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Today's Stichomancy for Steven Spielberg

The first excerpt represents the past or something you must release, and is drawn from The Ebb-Tide by Stevenson & Osbourne:

Davis from the cross-trees gave his orders mostly by gestures. The hands shared in this mute strain, like dogs, without comprehending it; and through the roar of so many miles of breakers, it was a silent ship that approached an empty island.

At last they drew near to the break in that interminable gangway. A spur of coral sand stood forth on the one hand; on the other a high and thick tuft of trees cut off the view; between was the mouth of the huge laver. Twice a day the ocean crowded in that narrow entrance and was heaped between these frail walls; twice a day, with the return of the ebb, the mighty surplusage of water must struggle to escape. The hour in which

The second excerpt represents the present or the deciding factor of the moment, and is drawn from The Soul of the Far East by Percival Lowell:

honor his anything but worthy progenitor, who had first cheated his neighbors and then squandered his ill-gotten gains in riotous living. Of these tales, as of certain questionable novels in a slightly different line, the eventual moral is considered quite competent to redeem the general immorality of the plot.

Along such a curriculum the youthful Chinaman is made to run. A very similar system prevails in Japan, the difference between the two consisting in quantity rather than quality. The books in the two cases are much the same, and the amount read differs surprisingly little when we consider that in the one case it is his own classics the student is reading, in the other the Chinaman's.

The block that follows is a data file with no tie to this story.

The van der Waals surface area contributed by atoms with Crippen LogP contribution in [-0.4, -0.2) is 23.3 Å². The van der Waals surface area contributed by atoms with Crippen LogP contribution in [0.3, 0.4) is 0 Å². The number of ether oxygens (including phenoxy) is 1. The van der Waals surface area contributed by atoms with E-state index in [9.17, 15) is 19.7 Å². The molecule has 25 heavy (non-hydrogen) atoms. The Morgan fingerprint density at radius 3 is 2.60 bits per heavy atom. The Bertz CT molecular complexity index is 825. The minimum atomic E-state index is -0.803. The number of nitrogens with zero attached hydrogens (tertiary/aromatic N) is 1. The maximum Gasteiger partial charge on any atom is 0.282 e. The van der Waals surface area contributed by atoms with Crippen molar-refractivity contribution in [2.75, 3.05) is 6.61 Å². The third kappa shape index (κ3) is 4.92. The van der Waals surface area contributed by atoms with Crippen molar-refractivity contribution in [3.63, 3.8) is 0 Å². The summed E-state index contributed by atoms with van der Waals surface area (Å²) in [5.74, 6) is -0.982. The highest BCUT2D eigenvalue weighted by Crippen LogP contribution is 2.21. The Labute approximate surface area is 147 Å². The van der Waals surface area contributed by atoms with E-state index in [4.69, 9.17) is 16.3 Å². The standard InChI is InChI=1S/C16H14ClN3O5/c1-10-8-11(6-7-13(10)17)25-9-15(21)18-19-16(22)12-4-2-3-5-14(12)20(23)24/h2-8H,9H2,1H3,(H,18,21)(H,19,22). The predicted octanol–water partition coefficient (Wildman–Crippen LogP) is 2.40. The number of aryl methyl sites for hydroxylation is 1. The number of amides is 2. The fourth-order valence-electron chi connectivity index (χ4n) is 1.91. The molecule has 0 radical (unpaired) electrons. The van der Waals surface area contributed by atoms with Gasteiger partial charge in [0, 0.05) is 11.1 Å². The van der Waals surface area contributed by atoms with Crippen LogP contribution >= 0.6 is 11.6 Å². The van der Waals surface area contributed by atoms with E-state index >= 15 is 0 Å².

The third excerpt represents the future or something you must embrace, and is drawn from Running a Thousand Miles for Freedom by William and Ellen Craft:

So we took the advice of our good Philadelphia friends, and settled at Boston. I shall have some- thing to say about our sojourn there presently.

Among other friends we met with at Philadel- phia, was Robert Purves, Esq., a well educated and wealthy coloured gentleman, who introduced us to Mr. Barkley Ivens, a member of the Society of Friends, and a noble and generous-hearted farmer, who lived at some distance in the country.

This good Samaritan at once invited us to go and stop quietly with his family, till my wife could

Running a Thousand Miles for Freedom